I got behind the wheel, turned the key and it started as it should. I shut it down and tried again, it started just fine. So I set off and all was good until the first stoplight when the fuel filter warning came up on the dash again. The truck was running fine, so I carried on. It was Sunday so there was no point visiting the service agent in North Bay. I continued my journey, thinking that I was visit a dealer in Toronto and get it sorted, then my satellite beeped. It was a load offer. My outbound trailer was already going to our terminal and there would be a trailer waiting there to take me home.

With that in mind I revised my decision to get it fixed in Toronto to try to make it home. So far it hadn’t been any trouble once it was up and running and my load home was nice and light, so that’s what I did. Each morning I would purge the diesel from the filter, take it apart and refit it. The truck started fine once I had gone through that procedure, so I was confident that it would get me home – and it did.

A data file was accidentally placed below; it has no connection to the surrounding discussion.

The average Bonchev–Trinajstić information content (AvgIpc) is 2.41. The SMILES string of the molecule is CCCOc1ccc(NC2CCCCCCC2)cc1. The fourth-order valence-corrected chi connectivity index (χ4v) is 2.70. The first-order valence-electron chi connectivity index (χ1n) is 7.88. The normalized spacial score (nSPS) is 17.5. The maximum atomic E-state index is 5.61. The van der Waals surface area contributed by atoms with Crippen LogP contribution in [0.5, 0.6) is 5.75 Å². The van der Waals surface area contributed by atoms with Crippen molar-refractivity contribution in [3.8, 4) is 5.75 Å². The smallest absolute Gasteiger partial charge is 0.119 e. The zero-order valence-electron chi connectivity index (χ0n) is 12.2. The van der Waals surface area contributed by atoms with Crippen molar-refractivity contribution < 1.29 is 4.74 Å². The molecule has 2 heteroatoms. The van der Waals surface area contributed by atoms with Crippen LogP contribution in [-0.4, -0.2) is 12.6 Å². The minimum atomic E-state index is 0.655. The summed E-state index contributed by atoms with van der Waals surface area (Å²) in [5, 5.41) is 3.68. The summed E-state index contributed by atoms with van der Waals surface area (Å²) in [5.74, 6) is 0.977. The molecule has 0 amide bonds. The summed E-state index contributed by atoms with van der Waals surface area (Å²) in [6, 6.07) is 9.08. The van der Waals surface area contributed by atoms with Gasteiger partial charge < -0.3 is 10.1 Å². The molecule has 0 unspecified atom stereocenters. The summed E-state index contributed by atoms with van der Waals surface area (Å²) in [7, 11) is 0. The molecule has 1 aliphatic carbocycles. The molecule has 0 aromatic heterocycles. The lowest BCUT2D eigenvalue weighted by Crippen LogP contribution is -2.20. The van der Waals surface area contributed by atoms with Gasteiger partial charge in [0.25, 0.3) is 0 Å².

I was having some home time when I got back, so I called the dealer to book the truck in and was put through to the same technician who worked on it before. He told me to bring it in whenever it was convenient and they would take care of it and that is exactly what they did. It turned out that the gasket that seals the filter bowl onto the housing was not uniform in size and it must’ve been allowing a bit of air in to the system, which under normal operating conditions wasn’t a problem. But when it was shut off for the night it interfered with the capillary action of the fuel lines (like holding your thumb over the end of a drinking straw, when you release the pressure, the liquid comes out) and the fuel was running back from the injectors, making it difficult to start the engine.

I have no complaints about how I was looked after at the dealership. On the contrary, they were professional every step of the way and I’m both pleased and confident for the future. It wasn’t a perfect start to my truck ownership experience, but that’s trucking.